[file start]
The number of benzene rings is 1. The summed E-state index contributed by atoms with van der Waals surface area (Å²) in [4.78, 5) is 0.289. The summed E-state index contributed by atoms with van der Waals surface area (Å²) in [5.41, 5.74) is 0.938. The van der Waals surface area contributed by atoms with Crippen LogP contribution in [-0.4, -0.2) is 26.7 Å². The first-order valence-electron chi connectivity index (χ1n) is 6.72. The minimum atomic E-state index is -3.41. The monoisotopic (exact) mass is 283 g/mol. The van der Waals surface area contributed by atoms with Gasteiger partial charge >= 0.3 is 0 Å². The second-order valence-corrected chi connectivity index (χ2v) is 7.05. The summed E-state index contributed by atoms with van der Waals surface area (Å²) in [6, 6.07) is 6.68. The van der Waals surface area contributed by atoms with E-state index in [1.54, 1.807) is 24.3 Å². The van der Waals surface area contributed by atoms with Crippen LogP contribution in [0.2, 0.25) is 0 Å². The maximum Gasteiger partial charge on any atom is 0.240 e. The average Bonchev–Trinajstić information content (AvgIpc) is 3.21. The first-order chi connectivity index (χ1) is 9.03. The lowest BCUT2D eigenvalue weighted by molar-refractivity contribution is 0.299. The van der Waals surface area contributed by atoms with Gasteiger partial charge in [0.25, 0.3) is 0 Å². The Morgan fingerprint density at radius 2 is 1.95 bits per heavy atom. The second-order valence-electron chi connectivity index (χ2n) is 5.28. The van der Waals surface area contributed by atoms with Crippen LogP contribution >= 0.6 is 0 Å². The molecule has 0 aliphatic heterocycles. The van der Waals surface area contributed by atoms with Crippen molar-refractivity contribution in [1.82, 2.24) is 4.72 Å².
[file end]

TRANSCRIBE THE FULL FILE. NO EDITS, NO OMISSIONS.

The number of benzene rings is 1. The summed E-state index contributed by atoms with van der Waals surface area (Å²) in [4.78, 5) is 0.289. The summed E-state index contributed by atoms with van der Waals surface area (Å²) in [5.41, 5.74) is 0.938. The van der Waals surface area contributed by atoms with Crippen LogP contribution in [-0.4, -0.2) is 26.7 Å². The first-order valence-electron chi connectivity index (χ1n) is 6.72. The minimum atomic E-state index is -3.41. The monoisotopic (exact) mass is 283 g/mol. The van der Waals surface area contributed by atoms with Gasteiger partial charge >= 0.3 is 0 Å². The second-order valence-corrected chi connectivity index (χ2v) is 7.05. The summed E-state index contributed by atoms with van der Waals surface area (Å²) in [6, 6.07) is 6.68. The van der Waals surface area contributed by atoms with E-state index in [1.54, 1.807) is 24.3 Å². The van der Waals surface area contributed by atoms with Crippen LogP contribution in [0.2, 0.25) is 0 Å². The maximum Gasteiger partial charge on any atom is 0.240 e. The average Bonchev–Trinajstić information content (AvgIpc) is 3.21. The first-order chi connectivity index (χ1) is 9.03. The lowest BCUT2D eigenvalue weighted by molar-refractivity contribution is 0.299. The van der Waals surface area contributed by atoms with Gasteiger partial charge in [0.25, 0.3) is 0 Å². The Morgan fingerprint density at radius 2 is 1.95 bits per heavy atom. The second-order valence-electron chi connectivity index (χ2n) is 5.28. The van der Waals surface area contributed by atoms with Crippen LogP contribution >= 0.6 is 0 Å². The molecule has 0 aliphatic heterocycles. The van der Waals surface area contributed by atoms with Crippen molar-refractivity contribution in [1.82, 2.24) is 4.72 Å².